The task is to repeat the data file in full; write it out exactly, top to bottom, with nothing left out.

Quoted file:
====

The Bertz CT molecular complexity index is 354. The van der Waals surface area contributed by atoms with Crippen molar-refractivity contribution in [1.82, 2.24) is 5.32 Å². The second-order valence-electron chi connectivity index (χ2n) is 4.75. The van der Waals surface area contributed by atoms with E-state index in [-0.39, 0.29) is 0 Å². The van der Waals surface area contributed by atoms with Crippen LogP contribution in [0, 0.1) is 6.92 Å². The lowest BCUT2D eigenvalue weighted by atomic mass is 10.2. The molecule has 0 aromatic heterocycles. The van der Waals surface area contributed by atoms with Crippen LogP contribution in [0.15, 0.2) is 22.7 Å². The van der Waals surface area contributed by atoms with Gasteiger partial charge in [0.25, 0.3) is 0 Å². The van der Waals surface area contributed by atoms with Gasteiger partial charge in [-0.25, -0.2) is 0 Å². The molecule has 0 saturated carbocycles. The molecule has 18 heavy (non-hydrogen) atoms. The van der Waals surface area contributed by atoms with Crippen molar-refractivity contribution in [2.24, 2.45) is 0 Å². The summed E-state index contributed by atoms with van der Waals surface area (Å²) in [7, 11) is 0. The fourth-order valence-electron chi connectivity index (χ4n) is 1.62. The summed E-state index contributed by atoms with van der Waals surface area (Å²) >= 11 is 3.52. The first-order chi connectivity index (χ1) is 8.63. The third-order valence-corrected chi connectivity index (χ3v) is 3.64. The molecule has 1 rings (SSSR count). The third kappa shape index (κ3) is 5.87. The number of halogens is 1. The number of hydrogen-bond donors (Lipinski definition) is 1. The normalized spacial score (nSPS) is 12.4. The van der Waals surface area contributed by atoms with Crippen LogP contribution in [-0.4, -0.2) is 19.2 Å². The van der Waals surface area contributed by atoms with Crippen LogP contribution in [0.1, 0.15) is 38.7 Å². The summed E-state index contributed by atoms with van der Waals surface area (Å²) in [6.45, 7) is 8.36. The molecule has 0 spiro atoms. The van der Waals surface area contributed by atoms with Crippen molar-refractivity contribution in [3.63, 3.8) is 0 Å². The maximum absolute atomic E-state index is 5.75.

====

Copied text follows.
The Bertz CT molecular complexity index is 354. The van der Waals surface area contributed by atoms with Crippen molar-refractivity contribution in [1.82, 2.24) is 5.32 Å². The second-order valence-electron chi connectivity index (χ2n) is 4.75. The van der Waals surface area contributed by atoms with E-state index in [-0.39, 0.29) is 0 Å². The van der Waals surface area contributed by atoms with Crippen LogP contribution in [0, 0.1) is 6.92 Å². The lowest BCUT2D eigenvalue weighted by atomic mass is 10.2. The molecule has 0 aromatic heterocycles. The van der Waals surface area contributed by atoms with Crippen LogP contribution in [0.15, 0.2) is 22.7 Å². The van der Waals surface area contributed by atoms with Gasteiger partial charge in [0.25, 0.3) is 0 Å². The van der Waals surface area contributed by atoms with Gasteiger partial charge in [-0.25, -0.2) is 0 Å². The molecule has 0 saturated carbocycles. The molecule has 18 heavy (non-hydrogen) atoms. The van der Waals surface area contributed by atoms with Crippen molar-refractivity contribution in [2.24, 2.45) is 0 Å². The summed E-state index contributed by atoms with van der Waals surface area (Å²) in [7, 11) is 0. The fourth-order valence-electron chi connectivity index (χ4n) is 1.62. The summed E-state index contributed by atoms with van der Waals surface area (Å²) >= 11 is 3.52. The first-order chi connectivity index (χ1) is 8.63. The third-order valence-corrected chi connectivity index (χ3v) is 3.64. The molecule has 1 rings (SSSR count). The third kappa shape index (κ3) is 5.87. The number of halogens is 1. The number of hydrogen-bond donors (Lipinski definition) is 1. The normalized spacial score (nSPS) is 12.4. The van der Waals surface area contributed by atoms with Crippen LogP contribution in [-0.4, -0.2) is 19.2 Å². The van der Waals surface area contributed by atoms with Crippen LogP contribution in [0.1, 0.15) is 38.7 Å². The summed E-state index contributed by atoms with van der Waals surface area (Å²) in [6.45, 7) is 8.36. The molecule has 0 spiro atoms. The van der Waals surface area contributed by atoms with Crippen molar-refractivity contribution in [3.63, 3.8) is 0 Å². The maximum absolute atomic E-state index is 5.75.